The Río Group: Free of US Presence

The XI Summit of the Río Group was celebrated in Buenos Aires in September 1997. One of the central items of discussion was which Latin American country would become a permanent member of the United Nations Security Council, if the UN Charter is reformed to broaden the number of permanent members, giving voice, vote and veto, for the first time, to countries of the so-called Third World.

From this perspective, the process that Mexico, Venezuela, Colombia and Panama initiated in January 1983 on the island of Contadora has had a longer and more fruitful life than its founders could have imagined. Although it is far from being the strictly Latin American organization which so many attempts have been made to create, the Río Group is today, despite its limitations, the most solid entity of regional debate, without the perturbing and always deforming presence of the United States. Its limitations are caused more by the intrinsic weaknesses of its members and the limited autonomy of its governments than by the forum itself.

The Latin American economic diaspora, accentuated by Mexico's participation in NAFTA with the United States and Canada, has a political counterweight in this forum, insofar as its annual meetings allow the countries to deal with timely issues and forge consensus fundamental for the region. A good example is the Río Group's condemnation of the Helms-Burton Law in its X Summit of Heads of State and Government (Cochabamba, October 1995), despite the undesired visit by US Secretary of State Madeleine Albright to try to prevent this vote.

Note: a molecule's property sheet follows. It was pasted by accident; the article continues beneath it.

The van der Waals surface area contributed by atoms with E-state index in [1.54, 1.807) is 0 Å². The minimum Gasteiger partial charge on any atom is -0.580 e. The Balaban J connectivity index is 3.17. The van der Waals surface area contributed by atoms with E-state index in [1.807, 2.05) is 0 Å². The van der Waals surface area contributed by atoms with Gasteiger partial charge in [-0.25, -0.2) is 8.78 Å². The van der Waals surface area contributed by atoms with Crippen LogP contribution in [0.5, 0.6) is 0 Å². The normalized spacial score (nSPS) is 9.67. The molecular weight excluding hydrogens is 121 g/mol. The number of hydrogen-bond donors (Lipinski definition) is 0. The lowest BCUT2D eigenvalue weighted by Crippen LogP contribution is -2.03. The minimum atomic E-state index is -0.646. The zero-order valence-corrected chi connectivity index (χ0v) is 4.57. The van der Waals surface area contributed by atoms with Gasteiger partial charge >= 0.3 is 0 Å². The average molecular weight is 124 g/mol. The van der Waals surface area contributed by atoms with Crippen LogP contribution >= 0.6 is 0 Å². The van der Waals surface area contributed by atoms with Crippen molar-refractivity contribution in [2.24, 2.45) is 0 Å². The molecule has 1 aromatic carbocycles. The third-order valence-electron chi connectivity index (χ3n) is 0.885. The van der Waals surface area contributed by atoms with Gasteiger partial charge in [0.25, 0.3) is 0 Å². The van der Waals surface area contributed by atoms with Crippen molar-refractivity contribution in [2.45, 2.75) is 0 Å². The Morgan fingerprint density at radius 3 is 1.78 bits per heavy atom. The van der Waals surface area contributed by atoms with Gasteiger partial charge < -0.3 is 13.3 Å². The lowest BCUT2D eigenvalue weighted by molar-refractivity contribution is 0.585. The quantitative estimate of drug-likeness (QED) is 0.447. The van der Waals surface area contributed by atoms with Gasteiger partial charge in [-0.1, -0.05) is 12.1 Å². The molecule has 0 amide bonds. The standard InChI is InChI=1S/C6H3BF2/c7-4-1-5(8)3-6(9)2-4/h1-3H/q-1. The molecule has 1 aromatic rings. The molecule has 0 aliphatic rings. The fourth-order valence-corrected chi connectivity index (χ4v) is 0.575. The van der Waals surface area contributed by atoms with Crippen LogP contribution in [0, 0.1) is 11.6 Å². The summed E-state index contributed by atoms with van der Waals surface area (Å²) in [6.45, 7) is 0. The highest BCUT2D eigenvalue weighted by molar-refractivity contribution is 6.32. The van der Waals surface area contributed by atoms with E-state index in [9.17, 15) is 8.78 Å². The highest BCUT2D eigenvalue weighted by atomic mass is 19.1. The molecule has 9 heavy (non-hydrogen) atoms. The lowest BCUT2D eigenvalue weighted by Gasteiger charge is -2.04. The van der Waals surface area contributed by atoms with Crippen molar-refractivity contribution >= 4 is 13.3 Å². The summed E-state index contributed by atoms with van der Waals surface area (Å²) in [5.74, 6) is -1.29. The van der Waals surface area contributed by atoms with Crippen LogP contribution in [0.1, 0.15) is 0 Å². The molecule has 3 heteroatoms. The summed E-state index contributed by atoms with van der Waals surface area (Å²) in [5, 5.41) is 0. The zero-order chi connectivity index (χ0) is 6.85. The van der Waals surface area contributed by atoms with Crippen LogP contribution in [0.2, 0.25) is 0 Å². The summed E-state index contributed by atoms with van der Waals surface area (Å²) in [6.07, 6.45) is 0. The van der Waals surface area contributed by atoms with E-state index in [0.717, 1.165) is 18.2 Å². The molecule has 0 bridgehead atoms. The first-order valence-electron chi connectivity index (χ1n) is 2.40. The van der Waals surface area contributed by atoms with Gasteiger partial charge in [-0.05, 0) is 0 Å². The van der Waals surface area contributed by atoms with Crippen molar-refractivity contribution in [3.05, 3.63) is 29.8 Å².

In its 1997 Summit, the Río Group was able to resolve the conflict between Brazil and Argentina over the post that Latin America would have in the UN Security Council, adopting a proposal by consensus: the Latin Americans will demand two posts for the region.

Contadora Left a Valuable Legacy

No less important are the possibilities for bilateral understanding and cooperation offered by the Río Group's annual meetings. For example, the X Summit allowed the first visit of a Chilean president to Bolivia in 43 years. The differences between the two countries date from the Pacific War (1879-1883), promoted by England, which left Bolivia with no access to the sea. During this same summit a meeting also took place between the Presidents of Peru and Ecuador, facilitating the improvement of relations between the two countries after the brief but violent armed confrontation between January and February 1995 over a territorial dispute.

At the X Summit, the Presidents of Argentina and Chile were able to directly address the mistrust created by the US decision to establish "special relations" with Argentina. That link worries the Chilean military, which has a rivalry with Argentina. Its small territorial controversies with that country are its main justification for maintaining both permanent military readiness and its coercive influence on the Chilean democracy, where ex-dictator Augusto Pinochet is still Chief of the Armed Forces 24 years after his bloody coup against the Allende government.

Thus, the Contadora Process knew how to transcend its origins and transform itself into an instance of dialogue and coordination that, 14 years later, still bears positive fruits for Latin America. Its growth dynamic and its ability to adapt allow the belief that the Río Group, heir of the Contadora Group, still has a wide and promising pace, more necessary as the world shrinks by the day and regional blocs increasingly tend to replace individual states as protagonists in international politics and economics. The consolidation of a Latin American group—needed and wanted since the traumatic and premature origin of our states—is a prerequisite for our survival in the 21st century. The Río Group is today the only forum that can create that group and turn it into an international subject.

Central America in Three Pieces

Up to here, Contadora. But what about Esquipulas II? What was that process, if it indeed was one?